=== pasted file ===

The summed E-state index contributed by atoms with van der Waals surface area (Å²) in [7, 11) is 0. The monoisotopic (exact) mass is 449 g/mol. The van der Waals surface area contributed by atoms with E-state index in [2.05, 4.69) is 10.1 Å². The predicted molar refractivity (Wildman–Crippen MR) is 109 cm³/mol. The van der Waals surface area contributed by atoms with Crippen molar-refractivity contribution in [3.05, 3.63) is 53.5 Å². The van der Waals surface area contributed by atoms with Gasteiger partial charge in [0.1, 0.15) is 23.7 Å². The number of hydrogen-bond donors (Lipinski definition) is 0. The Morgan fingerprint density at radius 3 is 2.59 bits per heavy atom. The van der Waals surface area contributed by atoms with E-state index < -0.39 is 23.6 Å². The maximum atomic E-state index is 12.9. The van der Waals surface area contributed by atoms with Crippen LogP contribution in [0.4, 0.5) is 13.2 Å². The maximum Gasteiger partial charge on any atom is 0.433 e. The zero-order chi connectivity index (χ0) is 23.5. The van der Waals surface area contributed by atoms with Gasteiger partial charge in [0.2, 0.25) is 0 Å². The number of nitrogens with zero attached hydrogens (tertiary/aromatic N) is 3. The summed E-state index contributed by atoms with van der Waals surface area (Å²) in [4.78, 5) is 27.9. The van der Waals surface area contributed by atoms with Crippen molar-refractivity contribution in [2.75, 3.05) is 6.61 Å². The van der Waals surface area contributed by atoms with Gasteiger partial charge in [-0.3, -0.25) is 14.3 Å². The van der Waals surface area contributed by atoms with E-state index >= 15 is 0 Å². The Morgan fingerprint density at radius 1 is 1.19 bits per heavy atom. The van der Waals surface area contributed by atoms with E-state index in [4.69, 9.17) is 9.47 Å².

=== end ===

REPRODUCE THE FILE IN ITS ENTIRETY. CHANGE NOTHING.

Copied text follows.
The summed E-state index contributed by atoms with van der Waals surface area (Å²) in [7, 11) is 0. The monoisotopic (exact) mass is 449 g/mol. The van der Waals surface area contributed by atoms with E-state index in [2.05, 4.69) is 10.1 Å². The predicted molar refractivity (Wildman–Crippen MR) is 109 cm³/mol. The van der Waals surface area contributed by atoms with Crippen molar-refractivity contribution in [3.05, 3.63) is 53.5 Å². The van der Waals surface area contributed by atoms with Gasteiger partial charge in [0.1, 0.15) is 23.7 Å². The number of hydrogen-bond donors (Lipinski definition) is 0. The Morgan fingerprint density at radius 3 is 2.59 bits per heavy atom. The van der Waals surface area contributed by atoms with E-state index < -0.39 is 23.6 Å². The maximum atomic E-state index is 12.9. The van der Waals surface area contributed by atoms with Crippen LogP contribution in [0.4, 0.5) is 13.2 Å². The maximum Gasteiger partial charge on any atom is 0.433 e. The zero-order chi connectivity index (χ0) is 23.5. The van der Waals surface area contributed by atoms with Gasteiger partial charge in [0.2, 0.25) is 0 Å². The number of nitrogens with zero attached hydrogens (tertiary/aromatic N) is 3. The summed E-state index contributed by atoms with van der Waals surface area (Å²) in [4.78, 5) is 27.9. The van der Waals surface area contributed by atoms with Crippen molar-refractivity contribution in [2.75, 3.05) is 6.61 Å². The van der Waals surface area contributed by atoms with Gasteiger partial charge in [-0.3, -0.25) is 14.3 Å². The van der Waals surface area contributed by atoms with E-state index >= 15 is 0 Å². The Morgan fingerprint density at radius 1 is 1.19 bits per heavy atom. The van der Waals surface area contributed by atoms with E-state index in [4.69, 9.17) is 9.47 Å².